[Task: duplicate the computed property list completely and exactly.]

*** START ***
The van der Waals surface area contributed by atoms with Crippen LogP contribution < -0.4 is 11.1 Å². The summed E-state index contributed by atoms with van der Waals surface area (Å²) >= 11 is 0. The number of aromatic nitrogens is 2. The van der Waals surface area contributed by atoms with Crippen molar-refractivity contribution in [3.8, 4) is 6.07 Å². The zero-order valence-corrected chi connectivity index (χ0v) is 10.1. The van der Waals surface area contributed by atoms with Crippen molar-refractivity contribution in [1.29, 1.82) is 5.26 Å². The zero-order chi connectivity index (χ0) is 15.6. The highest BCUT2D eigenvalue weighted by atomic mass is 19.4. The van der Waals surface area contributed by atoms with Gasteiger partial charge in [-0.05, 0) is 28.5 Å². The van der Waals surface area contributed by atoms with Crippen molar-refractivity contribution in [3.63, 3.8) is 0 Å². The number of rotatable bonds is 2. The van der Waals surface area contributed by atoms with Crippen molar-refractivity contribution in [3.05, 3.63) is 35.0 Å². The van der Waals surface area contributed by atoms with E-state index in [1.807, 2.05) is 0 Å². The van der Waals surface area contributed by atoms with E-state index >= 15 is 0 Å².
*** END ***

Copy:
The van der Waals surface area contributed by atoms with Crippen LogP contribution < -0.4 is 11.1 Å². The summed E-state index contributed by atoms with van der Waals surface area (Å²) >= 11 is 0. The number of aromatic nitrogens is 2. The van der Waals surface area contributed by atoms with Crippen molar-refractivity contribution in [3.8, 4) is 6.07 Å². The zero-order valence-corrected chi connectivity index (χ0v) is 10.1. The van der Waals surface area contributed by atoms with Crippen molar-refractivity contribution in [1.29, 1.82) is 5.26 Å². The zero-order chi connectivity index (χ0) is 15.6. The highest BCUT2D eigenvalue weighted by atomic mass is 19.4. The van der Waals surface area contributed by atoms with Gasteiger partial charge in [-0.05, 0) is 28.5 Å². The van der Waals surface area contributed by atoms with Crippen molar-refractivity contribution in [3.63, 3.8) is 0 Å². The number of rotatable bonds is 2. The van der Waals surface area contributed by atoms with Crippen molar-refractivity contribution in [3.05, 3.63) is 35.0 Å². The van der Waals surface area contributed by atoms with E-state index in [1.807, 2.05) is 0 Å². The van der Waals surface area contributed by atoms with E-state index >= 15 is 0 Å².